The kaleidoscope is perhaps the most well known of all optical toys. It was invented by Sir David Brewster (a Scottish scientist) in 1816. He named his invention after some Greek words that mean "the beautiful form watcher." Brewster's kaleidoscope was a tube containing loose pieces of colored glass and other pretty objects, reflected by mirrors or glass lenses set at angles, that created patterns when viewed through the end of the tube.
You can learn a lot from a kaleidoscope – even about children’s ministry. Here are five:
1. Change things up. What's a kaleidoscope if you look in it and never twist the tube and change it up? Your ministry needs to change. In the last 10 years, I have changed the way I do Kids' Church about 15 times. Never be resistant to change. You need it.
2. Remember that no two kids are the same. A kaleidoscope is nothing more than a tube containing loose colored little objects. These different pieces are blended together to create something beautiful. Similarly, no two kids are the same. Everyone looks different, acts different, and learns different. This is one of your greatest tasks – blending a group of kids together and creating an environment where they can all learn and grow.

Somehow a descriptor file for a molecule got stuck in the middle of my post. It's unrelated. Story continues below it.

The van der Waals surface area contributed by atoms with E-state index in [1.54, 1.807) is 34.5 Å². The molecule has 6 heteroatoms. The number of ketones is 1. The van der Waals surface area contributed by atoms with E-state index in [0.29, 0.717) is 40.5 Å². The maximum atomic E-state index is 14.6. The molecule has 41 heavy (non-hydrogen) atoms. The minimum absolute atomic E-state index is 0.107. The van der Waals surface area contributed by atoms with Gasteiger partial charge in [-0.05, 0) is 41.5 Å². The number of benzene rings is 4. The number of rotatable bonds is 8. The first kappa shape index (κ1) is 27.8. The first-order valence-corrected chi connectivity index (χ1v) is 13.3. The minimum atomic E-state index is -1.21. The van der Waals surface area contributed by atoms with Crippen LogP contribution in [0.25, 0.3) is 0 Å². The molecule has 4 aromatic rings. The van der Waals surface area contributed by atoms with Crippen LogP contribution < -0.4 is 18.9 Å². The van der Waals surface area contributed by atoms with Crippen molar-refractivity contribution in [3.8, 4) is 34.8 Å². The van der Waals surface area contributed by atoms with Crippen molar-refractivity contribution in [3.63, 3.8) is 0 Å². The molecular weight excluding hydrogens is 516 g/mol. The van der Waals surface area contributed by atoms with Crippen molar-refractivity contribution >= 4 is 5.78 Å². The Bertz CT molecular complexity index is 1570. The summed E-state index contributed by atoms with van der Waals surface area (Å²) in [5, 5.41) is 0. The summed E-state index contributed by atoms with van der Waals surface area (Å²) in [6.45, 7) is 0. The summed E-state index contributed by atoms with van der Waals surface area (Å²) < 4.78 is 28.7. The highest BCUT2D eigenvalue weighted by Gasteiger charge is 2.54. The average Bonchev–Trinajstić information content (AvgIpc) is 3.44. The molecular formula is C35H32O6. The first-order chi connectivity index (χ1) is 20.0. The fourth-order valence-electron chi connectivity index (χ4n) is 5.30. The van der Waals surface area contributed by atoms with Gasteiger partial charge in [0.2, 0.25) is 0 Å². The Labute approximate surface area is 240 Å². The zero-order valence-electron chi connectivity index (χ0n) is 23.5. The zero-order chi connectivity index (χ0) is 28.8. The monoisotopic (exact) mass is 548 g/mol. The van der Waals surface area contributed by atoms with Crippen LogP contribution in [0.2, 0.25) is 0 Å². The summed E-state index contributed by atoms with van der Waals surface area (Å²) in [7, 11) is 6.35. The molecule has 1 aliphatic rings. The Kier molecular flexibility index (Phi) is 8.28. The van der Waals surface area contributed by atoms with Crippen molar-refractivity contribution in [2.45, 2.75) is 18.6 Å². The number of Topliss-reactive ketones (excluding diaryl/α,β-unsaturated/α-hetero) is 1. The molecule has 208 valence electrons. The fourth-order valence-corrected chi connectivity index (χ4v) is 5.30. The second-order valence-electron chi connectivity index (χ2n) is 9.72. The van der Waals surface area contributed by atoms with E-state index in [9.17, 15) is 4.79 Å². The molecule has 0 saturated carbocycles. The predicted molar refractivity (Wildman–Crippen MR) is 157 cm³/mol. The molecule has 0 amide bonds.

3. Children’s ministry is blending. The coolest part of a kaleidoscope is seeing all those colored pieces blend together. Think of everything you have to blend in children’s ministry. There are learning styles, behavioral needs, personality differences, social and economic backgrounds, just to name a few. This is cool though, because this is how God works - He is in the blending business. God said that one day “every kindred and tongue, and people, and nation” will stand before the Lord (Rev. 5:9).
4. Kids want to move. Your kaleidoscope works best when you put it up to your eye and begin to move those small objects around. Sure, you can look through the kaleidoscope without moving the tube and it’s going to be pretty, but it pales compared to what some movement will bring. Your kids want to get up and move. They want to do something. This is why you can ask for a volunteer and every hand will go up even before they know what they have to do. Let them move.
5. Everything is beautiful when you look through the light. That kaleidoscope sure isn’t worth looking at in a dark room. You have to look at it through the light. Did you know that every one of those kids in your ministry is beautiful when you look at them through the Light (capital L)?They are special people, created in the image of God Himself, and He has a plan for each life.
So, what did I forget? Are there some other ministry lessons you can learn from a kaleidoscope? Tell us what you think!